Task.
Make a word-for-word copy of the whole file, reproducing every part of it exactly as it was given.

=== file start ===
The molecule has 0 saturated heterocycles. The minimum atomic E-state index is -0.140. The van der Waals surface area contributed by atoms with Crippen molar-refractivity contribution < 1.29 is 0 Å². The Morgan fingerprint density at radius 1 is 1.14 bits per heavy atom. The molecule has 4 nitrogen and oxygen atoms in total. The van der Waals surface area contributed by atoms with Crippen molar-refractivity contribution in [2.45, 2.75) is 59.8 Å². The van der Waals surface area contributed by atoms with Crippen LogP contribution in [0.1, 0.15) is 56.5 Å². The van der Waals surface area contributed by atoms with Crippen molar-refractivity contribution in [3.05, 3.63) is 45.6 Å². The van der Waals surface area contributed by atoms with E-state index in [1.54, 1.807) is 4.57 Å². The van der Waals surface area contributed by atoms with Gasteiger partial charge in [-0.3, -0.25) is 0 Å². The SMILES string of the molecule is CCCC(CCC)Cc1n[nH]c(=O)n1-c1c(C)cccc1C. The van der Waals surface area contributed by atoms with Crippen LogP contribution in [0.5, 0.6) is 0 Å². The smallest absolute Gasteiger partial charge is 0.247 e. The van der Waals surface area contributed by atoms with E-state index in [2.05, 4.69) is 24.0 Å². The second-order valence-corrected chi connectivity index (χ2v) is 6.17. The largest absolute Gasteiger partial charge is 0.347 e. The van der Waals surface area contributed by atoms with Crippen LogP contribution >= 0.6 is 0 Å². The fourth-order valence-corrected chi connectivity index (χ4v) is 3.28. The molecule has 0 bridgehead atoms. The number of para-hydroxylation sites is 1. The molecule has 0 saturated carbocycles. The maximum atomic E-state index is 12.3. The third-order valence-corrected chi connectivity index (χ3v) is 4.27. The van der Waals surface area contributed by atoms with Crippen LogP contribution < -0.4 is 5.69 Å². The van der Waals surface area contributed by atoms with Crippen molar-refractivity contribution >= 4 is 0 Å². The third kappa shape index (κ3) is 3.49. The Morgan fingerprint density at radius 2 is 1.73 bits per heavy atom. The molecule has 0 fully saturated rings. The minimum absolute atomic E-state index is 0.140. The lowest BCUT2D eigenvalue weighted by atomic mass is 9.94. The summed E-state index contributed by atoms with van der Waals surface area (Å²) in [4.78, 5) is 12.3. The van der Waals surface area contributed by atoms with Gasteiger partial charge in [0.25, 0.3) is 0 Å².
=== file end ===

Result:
The molecule has 0 saturated heterocycles. The minimum atomic E-state index is -0.140. The van der Waals surface area contributed by atoms with Crippen molar-refractivity contribution < 1.29 is 0 Å². The Morgan fingerprint density at radius 1 is 1.14 bits per heavy atom. The molecule has 4 nitrogen and oxygen atoms in total. The van der Waals surface area contributed by atoms with Crippen molar-refractivity contribution in [2.45, 2.75) is 59.8 Å². The van der Waals surface area contributed by atoms with Crippen LogP contribution in [0.1, 0.15) is 56.5 Å². The van der Waals surface area contributed by atoms with Crippen molar-refractivity contribution in [3.05, 3.63) is 45.6 Å². The van der Waals surface area contributed by atoms with E-state index in [1.54, 1.807) is 4.57 Å². The van der Waals surface area contributed by atoms with Gasteiger partial charge in [-0.3, -0.25) is 0 Å². The SMILES string of the molecule is CCCC(CCC)Cc1n[nH]c(=O)n1-c1c(C)cccc1C. The van der Waals surface area contributed by atoms with Crippen LogP contribution in [0.5, 0.6) is 0 Å². The smallest absolute Gasteiger partial charge is 0.247 e. The van der Waals surface area contributed by atoms with E-state index in [2.05, 4.69) is 24.0 Å². The second-order valence-corrected chi connectivity index (χ2v) is 6.17. The largest absolute Gasteiger partial charge is 0.347 e. The van der Waals surface area contributed by atoms with Crippen LogP contribution >= 0.6 is 0 Å². The fourth-order valence-corrected chi connectivity index (χ4v) is 3.28. The molecule has 0 bridgehead atoms. The number of para-hydroxylation sites is 1. The molecule has 0 saturated carbocycles. The maximum atomic E-state index is 12.3. The third-order valence-corrected chi connectivity index (χ3v) is 4.27. The van der Waals surface area contributed by atoms with Crippen LogP contribution < -0.4 is 5.69 Å². The van der Waals surface area contributed by atoms with Crippen molar-refractivity contribution >= 4 is 0 Å². The third kappa shape index (κ3) is 3.49. The Morgan fingerprint density at radius 2 is 1.73 bits per heavy atom. The molecule has 0 fully saturated rings. The minimum absolute atomic E-state index is 0.140. The lowest BCUT2D eigenvalue weighted by atomic mass is 9.94. The summed E-state index contributed by atoms with van der Waals surface area (Å²) in [4.78, 5) is 12.3. The van der Waals surface area contributed by atoms with Gasteiger partial charge in [0.25, 0.3) is 0 Å².